Currently we live in Virginia, an epicenter of the home school movement. Home schooling is a relatively easy choice to make here. It seems like every block has a home schooling family on it. There are more support groups than we could ever have time to join and more resources than we’ll ever be able to use. State requirements are relatively non-confining.
But even if it weren’t so easy (well, relatively) to get started here, we’d probably still do it.
Well, between us we have a fairly decent education: Sherri has a BA in Philosophy (University of North Texas) and a Master’s in English (University of Dallas); Peter has a BA in Political Science (Messiah College) and a Master of Arts in Religion and Literature (Yale Divinity School). So we feel we’re fairly well equipped. But more than that, we both love ideas, and stories, and reading about them and passing them on. Sherri actually enjoys teaching people–not just her own kids. We find this whole home education project exciting.
Also, we like our kids and enjoy spending time with them. Um, we also anticipate that enjoyment increasing when they are older and less whiny and can wipe their own arses all the time.
Also, we both know from personal experience that segregating large groups of children by age creates a pernicious artificial social norm. It can be hell on the kids who deviate from that norm, even just a little. They end up hating the very things about themselves that make them special. It’s already clear that our oldest son deviates from his age group norm more than a little. He is a sweet kid, with a tender heart and an expansive imagination. He is quite intelligent, but very young emotionally. Placing him in a group school social dynamic would be throwing him to the wolves. We will not do it. (Our younger son, on the other hand, would probably adjust just fine. Sherri offered to send him to the public kindergarten around the corner this year, but he steadfastly declined.)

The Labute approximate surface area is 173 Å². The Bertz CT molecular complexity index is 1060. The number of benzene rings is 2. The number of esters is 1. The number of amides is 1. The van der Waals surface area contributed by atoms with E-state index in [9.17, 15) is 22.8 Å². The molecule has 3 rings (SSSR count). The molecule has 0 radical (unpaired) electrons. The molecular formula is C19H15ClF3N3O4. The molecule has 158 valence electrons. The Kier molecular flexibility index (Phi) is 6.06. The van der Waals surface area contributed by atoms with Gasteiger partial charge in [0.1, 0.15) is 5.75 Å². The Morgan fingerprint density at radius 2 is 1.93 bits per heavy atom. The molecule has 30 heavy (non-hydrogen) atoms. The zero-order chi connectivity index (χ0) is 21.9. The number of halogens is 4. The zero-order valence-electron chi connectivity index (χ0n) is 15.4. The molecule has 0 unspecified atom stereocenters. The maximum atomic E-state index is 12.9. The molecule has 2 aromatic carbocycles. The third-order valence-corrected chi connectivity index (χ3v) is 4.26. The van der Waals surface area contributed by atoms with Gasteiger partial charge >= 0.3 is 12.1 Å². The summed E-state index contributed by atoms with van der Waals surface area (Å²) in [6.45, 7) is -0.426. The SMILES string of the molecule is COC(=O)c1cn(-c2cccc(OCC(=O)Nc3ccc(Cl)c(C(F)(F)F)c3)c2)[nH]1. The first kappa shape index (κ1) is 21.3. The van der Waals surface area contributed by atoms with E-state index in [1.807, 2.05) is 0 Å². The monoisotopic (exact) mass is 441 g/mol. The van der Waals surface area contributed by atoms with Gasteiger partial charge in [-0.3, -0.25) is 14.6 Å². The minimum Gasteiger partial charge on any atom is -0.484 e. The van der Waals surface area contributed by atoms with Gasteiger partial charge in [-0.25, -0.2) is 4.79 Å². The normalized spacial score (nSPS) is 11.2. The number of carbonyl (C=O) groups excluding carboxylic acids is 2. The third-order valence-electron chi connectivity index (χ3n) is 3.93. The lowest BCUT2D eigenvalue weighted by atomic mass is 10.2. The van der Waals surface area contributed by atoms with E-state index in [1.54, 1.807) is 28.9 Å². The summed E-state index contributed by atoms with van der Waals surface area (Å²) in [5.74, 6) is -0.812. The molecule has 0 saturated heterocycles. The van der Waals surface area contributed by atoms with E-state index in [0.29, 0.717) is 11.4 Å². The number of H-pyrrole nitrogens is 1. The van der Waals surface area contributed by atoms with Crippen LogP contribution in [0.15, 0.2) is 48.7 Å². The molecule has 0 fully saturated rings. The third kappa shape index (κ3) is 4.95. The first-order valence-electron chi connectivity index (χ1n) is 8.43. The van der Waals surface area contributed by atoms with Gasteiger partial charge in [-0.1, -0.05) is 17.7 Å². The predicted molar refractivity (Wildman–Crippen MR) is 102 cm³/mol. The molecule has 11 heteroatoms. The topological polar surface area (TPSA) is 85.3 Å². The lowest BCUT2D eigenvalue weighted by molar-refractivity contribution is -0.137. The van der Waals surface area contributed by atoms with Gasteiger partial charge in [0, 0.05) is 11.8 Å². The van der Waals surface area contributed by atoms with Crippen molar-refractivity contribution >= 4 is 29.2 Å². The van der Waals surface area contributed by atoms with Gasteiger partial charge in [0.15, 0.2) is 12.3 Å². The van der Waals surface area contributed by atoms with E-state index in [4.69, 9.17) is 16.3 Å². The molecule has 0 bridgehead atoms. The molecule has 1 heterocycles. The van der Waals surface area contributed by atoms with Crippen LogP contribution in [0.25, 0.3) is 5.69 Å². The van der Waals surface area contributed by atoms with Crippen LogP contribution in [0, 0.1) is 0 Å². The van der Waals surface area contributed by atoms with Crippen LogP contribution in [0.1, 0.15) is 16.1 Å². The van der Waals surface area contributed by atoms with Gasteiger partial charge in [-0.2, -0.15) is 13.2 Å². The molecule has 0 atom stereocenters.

Also, we cannot afford private school, and public schools, while in many areas (barring the artificial norms mentioned above) a fine idea in theory, have a number of practical problems. We count among our friends and family many public school teachers. We hear their complaints! To a one they are dedicated, professional and self-sacrificing. They are also overtaxed, underresourced, and required to teach to tests almost to the exclusion of doing what they have trained and dedicated themselves to do, which is to educate children in a way that produces delighted lifelong learners and citizens able both to identify and contribute to the public good.
We operate under no such privations or directives, and have the freedom and ability to give our kids a true education, to equip them with the tools of learning, and to invite them into lives of goodness and love and virtue–virtue both public and private, because ultimately there is no separating the two. What a delightful opportunity. How could we pass it up?